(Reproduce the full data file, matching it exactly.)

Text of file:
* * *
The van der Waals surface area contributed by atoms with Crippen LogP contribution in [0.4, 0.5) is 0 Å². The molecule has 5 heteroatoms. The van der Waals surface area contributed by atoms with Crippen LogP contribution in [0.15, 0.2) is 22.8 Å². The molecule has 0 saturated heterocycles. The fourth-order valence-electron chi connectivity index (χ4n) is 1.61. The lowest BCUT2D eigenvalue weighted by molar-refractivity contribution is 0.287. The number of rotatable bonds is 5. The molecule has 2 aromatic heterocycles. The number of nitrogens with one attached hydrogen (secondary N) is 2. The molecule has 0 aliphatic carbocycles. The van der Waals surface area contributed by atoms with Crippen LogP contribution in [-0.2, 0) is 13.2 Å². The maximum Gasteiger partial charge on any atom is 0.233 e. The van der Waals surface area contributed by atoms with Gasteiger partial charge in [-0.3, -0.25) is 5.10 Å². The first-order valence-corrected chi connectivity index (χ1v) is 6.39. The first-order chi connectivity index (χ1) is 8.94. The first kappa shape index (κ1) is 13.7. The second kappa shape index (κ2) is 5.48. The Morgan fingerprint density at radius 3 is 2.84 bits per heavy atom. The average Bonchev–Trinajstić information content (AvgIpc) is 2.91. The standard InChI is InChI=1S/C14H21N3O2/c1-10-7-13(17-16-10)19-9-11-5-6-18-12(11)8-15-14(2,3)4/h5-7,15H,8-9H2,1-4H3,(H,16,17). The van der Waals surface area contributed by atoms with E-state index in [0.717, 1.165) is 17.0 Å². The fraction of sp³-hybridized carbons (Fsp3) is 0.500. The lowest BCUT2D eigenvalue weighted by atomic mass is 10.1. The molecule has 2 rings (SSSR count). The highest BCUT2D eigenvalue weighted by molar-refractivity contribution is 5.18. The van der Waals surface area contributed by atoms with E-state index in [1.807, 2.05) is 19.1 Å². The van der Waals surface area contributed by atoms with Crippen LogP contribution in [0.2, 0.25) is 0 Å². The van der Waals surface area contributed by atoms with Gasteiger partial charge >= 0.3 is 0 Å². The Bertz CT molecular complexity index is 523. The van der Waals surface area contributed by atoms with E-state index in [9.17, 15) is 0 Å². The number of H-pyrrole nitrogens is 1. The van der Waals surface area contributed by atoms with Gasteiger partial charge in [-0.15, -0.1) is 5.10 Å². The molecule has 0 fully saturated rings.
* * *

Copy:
The van der Waals surface area contributed by atoms with Crippen LogP contribution in [0.4, 0.5) is 0 Å². The molecule has 5 heteroatoms. The van der Waals surface area contributed by atoms with Crippen LogP contribution in [0.15, 0.2) is 22.8 Å². The molecule has 0 saturated heterocycles. The fourth-order valence-electron chi connectivity index (χ4n) is 1.61. The lowest BCUT2D eigenvalue weighted by molar-refractivity contribution is 0.287. The number of rotatable bonds is 5. The molecule has 2 aromatic heterocycles. The number of nitrogens with one attached hydrogen (secondary N) is 2. The molecule has 0 aliphatic carbocycles. The van der Waals surface area contributed by atoms with Crippen LogP contribution in [-0.2, 0) is 13.2 Å². The maximum Gasteiger partial charge on any atom is 0.233 e. The van der Waals surface area contributed by atoms with Gasteiger partial charge in [-0.3, -0.25) is 5.10 Å². The first-order valence-corrected chi connectivity index (χ1v) is 6.39. The first-order chi connectivity index (χ1) is 8.94. The first kappa shape index (κ1) is 13.7. The second kappa shape index (κ2) is 5.48. The Morgan fingerprint density at radius 3 is 2.84 bits per heavy atom. The average Bonchev–Trinajstić information content (AvgIpc) is 2.91. The standard InChI is InChI=1S/C14H21N3O2/c1-10-7-13(17-16-10)19-9-11-5-6-18-12(11)8-15-14(2,3)4/h5-7,15H,8-9H2,1-4H3,(H,16,17). The van der Waals surface area contributed by atoms with E-state index in [0.717, 1.165) is 17.0 Å². The fraction of sp³-hybridized carbons (Fsp3) is 0.500. The lowest BCUT2D eigenvalue weighted by atomic mass is 10.1. The molecule has 2 rings (SSSR count). The highest BCUT2D eigenvalue weighted by molar-refractivity contribution is 5.18. The van der Waals surface area contributed by atoms with E-state index in [1.807, 2.05) is 19.1 Å². The van der Waals surface area contributed by atoms with Crippen LogP contribution in [0.2, 0.25) is 0 Å². The van der Waals surface area contributed by atoms with Gasteiger partial charge >= 0.3 is 0 Å². The Bertz CT molecular complexity index is 523. The van der Waals surface area contributed by atoms with E-state index in [9.17, 15) is 0 Å². The number of H-pyrrole nitrogens is 1. The van der Waals surface area contributed by atoms with Gasteiger partial charge in [-0.15, -0.1) is 5.10 Å². The molecule has 0 fully saturated rings.